- Paperback: 288 pages
- Publisher: Back Bay Books (August 9, 2001)
- Language: English
- ISBN-10: 0316039179
- ISBN-13: 978-0316039178
- Product Dimensions: 5.5 x 0.8 x 8.5 inches
- Shipping Weight: 9.6 ounces (View shipping rates and policies)
- Average Customer Review: 31 customer reviews
- Amazon Best Sellers Rank: #1,741,179 in Books (See Top 100 in Books)
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It Ain't No Sin To Be Glad You're Alive: The Promise of Bruce Springsteen Paperback – August 9, 2001
An Amazon Book with Buzz: "Ghosted"
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About the Author
Eric Alterman is a columnist for The Nation and NSNBC. He is a contributor to Rolling Stone, Elle, Vanity Fair, The New York Times and The Washington Post.
Top customer reviews
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Alterman does a good job of laying the basics down. That is about it. One has to be care when reading about Springsteen because people either love him or they don't get it and then they try to tear him down. Most people who don't like Bruce and write about him are simply too negative and their lack of understanding what he is all about becomes evident. Also, writers who knock Springsteen usually have an axe to grind about some other issue, such as Springsteen replacing Dylan or some other crap that doesn't matter. Saying things like "fans ought to get a life," is a good example of that. People who really like Bruce, like Alterman, tend to soft pedal the questionable aspects of his career, and their worship of him comes through like glossy paint.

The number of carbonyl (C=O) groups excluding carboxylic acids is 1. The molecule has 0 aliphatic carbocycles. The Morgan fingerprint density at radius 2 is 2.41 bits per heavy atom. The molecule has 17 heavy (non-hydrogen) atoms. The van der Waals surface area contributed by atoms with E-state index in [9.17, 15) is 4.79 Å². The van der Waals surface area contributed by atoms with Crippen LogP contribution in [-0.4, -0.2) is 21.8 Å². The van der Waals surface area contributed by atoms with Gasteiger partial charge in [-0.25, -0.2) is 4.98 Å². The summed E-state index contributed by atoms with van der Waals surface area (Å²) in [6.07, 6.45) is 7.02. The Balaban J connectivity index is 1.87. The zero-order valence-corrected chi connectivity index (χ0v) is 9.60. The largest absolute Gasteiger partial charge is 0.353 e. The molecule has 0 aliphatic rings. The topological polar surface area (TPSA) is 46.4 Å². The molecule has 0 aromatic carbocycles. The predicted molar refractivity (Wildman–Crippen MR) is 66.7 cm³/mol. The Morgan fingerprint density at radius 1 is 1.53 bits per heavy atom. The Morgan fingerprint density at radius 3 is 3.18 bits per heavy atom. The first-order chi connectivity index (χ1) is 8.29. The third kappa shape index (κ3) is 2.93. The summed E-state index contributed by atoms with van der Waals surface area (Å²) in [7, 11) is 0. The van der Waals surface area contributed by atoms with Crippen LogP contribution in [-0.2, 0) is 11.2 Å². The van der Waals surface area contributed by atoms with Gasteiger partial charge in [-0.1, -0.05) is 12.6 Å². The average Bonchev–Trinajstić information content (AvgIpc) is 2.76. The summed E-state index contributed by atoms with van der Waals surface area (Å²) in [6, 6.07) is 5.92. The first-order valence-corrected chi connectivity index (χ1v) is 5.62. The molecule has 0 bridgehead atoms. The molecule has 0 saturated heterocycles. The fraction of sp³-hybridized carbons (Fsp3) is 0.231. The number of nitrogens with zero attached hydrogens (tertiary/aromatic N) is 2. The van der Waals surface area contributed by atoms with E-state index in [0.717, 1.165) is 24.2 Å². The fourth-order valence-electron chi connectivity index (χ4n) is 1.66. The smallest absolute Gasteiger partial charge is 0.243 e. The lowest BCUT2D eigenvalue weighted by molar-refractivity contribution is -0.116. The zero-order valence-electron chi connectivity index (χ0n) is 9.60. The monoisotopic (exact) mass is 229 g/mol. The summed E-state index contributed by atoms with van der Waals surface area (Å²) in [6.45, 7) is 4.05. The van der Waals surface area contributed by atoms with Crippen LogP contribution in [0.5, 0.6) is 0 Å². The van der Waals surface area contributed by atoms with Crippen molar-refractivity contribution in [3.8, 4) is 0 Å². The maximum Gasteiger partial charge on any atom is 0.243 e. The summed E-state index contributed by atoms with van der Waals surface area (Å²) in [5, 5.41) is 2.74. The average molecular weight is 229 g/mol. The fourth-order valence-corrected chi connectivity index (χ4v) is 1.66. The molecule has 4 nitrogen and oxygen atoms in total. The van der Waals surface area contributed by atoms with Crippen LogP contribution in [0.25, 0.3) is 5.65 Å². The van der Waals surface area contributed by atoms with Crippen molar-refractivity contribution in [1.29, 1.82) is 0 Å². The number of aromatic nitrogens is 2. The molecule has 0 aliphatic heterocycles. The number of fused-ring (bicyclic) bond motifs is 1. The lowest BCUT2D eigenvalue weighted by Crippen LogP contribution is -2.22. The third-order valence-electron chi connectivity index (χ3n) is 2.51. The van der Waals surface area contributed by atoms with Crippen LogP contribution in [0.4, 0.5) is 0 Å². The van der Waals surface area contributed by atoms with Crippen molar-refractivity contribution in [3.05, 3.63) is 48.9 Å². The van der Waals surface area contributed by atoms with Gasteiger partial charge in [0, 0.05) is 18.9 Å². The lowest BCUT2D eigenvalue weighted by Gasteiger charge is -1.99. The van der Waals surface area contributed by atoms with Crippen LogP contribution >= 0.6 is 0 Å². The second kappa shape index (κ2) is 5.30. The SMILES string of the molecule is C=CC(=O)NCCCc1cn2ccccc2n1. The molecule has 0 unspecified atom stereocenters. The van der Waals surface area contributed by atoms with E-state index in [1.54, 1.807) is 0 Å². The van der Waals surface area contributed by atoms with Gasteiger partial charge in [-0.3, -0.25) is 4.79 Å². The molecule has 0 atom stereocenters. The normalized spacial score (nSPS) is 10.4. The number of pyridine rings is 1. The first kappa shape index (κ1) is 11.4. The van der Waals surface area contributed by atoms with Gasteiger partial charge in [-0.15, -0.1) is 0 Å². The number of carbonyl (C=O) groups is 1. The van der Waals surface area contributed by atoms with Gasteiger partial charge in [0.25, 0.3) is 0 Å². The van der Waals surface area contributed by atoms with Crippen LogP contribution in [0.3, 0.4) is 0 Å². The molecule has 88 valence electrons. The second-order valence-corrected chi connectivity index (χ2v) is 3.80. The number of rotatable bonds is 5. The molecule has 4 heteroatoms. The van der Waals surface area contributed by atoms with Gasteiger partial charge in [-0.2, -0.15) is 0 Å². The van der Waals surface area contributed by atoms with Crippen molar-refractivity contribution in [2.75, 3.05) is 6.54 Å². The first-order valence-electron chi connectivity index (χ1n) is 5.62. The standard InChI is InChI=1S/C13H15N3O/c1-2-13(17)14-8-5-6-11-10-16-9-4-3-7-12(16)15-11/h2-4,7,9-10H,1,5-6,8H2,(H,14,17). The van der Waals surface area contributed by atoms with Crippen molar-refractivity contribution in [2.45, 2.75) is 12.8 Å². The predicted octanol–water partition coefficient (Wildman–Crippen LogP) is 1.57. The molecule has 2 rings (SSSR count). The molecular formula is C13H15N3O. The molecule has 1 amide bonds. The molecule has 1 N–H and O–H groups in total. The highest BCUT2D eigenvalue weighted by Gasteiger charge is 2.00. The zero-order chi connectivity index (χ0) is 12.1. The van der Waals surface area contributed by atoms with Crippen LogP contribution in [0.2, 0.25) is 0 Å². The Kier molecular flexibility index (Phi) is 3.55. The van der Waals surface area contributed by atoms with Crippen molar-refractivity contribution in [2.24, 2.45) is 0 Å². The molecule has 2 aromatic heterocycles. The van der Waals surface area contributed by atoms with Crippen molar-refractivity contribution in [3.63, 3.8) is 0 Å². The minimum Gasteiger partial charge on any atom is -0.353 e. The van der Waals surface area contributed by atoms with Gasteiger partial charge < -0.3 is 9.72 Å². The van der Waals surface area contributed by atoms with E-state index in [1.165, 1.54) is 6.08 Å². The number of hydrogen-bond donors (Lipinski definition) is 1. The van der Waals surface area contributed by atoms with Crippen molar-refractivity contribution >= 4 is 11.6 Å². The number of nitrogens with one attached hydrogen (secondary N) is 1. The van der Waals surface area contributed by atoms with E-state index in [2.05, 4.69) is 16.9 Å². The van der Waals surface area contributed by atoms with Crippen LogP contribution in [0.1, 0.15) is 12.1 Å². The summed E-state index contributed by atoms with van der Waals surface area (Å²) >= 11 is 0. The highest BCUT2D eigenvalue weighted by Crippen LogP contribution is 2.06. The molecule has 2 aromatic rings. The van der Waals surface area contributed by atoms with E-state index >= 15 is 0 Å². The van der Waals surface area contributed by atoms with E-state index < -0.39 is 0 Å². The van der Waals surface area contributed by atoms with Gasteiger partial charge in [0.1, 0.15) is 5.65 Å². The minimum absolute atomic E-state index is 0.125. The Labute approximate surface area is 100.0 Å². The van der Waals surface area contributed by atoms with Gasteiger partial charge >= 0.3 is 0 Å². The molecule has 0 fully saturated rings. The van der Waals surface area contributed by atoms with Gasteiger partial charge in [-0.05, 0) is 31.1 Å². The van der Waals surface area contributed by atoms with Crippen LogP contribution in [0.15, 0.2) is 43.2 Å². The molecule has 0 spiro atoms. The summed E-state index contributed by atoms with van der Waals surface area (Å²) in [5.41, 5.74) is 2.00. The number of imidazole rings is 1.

I'm still waiting for the definitive biography of Bruce Springsteen, this is not it.
In addition, as a fan I was able to learn a lot about the man that I had recently come to admire as an artist. I learned about his upbringing, influences, recording process and began to piece together the man that I come to know as a very important figure in rock culture and in my own life. In coupling a biography with his own personal stories Alterman helps to tell the story of Springsteen while also shedding light on what the life of a fan is and the effect that he has on so many people in America and across the world. Sure sometimes it might sound like he's gushing but if you're a Springsteen fan you feel like he's right there with you.
The book should have been a lot longer, it always feels as if Altman is just scratching the surface. But the second half of the book does have enough of Altman's valueable insights to make it, in the end, an exciting and inspiring read.
I started off a little frustrated but ended up moved.